THE ANCESTRAL LIGHT SERIES AND COMMUNION VESSELS FOR AFRICATOWN
NEW WORK BY TONY BINGHAM, 2022
In 2012, Bingham spent a week with a family in Africatown. While there, he began making connections and capturing pinhole images of the people and sites. The house he stayed in served as a make shift darkroom and film changing space for his cameras. He visited the fishing holes, graveyards, archeologic sites, creeks and churches. The work was almost incidental, Bingham was primarily on a journey without an outcome in mind, and stumbled into a body of work that begins to document the rich history of a profoundly important place, that few seemed to know of at the time.
Since then the publishing of Zora Neale Hurston’s interviews with Cudjoe Kazoola Lewis (c. 1841 – July 17, 1935), and subsequent unearthing of the Clotilde have pulled Bingham back to Africatown. In 2021 Bingham began returning to the places, and stories that he has carried with him in the decade since the first photograph. Ten years after his first encounter, and with all thats happened (and not happened) for the historic Africatown community, Bingham’s work endeavors to document a deeply rooted history and felt sense of place for and with the community members that first welcomed him, both living and passed. Through a series of photographs using cameras constructed from the discarded plantation lumber of the Klein Wallace house, a stop-motion animation film, and cast metal “communion vessel” sculptures, Ancestral Light Series reaches toward remembering and re-membering that which was, into that which is.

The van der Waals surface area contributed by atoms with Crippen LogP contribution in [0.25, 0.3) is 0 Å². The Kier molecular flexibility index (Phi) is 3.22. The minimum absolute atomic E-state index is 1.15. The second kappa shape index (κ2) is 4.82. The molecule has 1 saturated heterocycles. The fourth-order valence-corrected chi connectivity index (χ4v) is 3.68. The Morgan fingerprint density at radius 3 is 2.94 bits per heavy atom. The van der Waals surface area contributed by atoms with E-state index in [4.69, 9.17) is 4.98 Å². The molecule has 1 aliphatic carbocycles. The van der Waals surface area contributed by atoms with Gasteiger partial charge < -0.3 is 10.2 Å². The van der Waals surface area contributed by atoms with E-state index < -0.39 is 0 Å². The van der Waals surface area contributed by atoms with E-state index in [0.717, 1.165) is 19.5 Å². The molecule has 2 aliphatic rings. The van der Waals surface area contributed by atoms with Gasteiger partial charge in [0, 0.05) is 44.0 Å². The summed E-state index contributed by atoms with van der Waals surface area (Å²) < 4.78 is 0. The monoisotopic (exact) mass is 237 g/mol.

Ancestral Light Series was on view at Alabama Contemporary Art Center April 8, 2022 - July 23, 2022.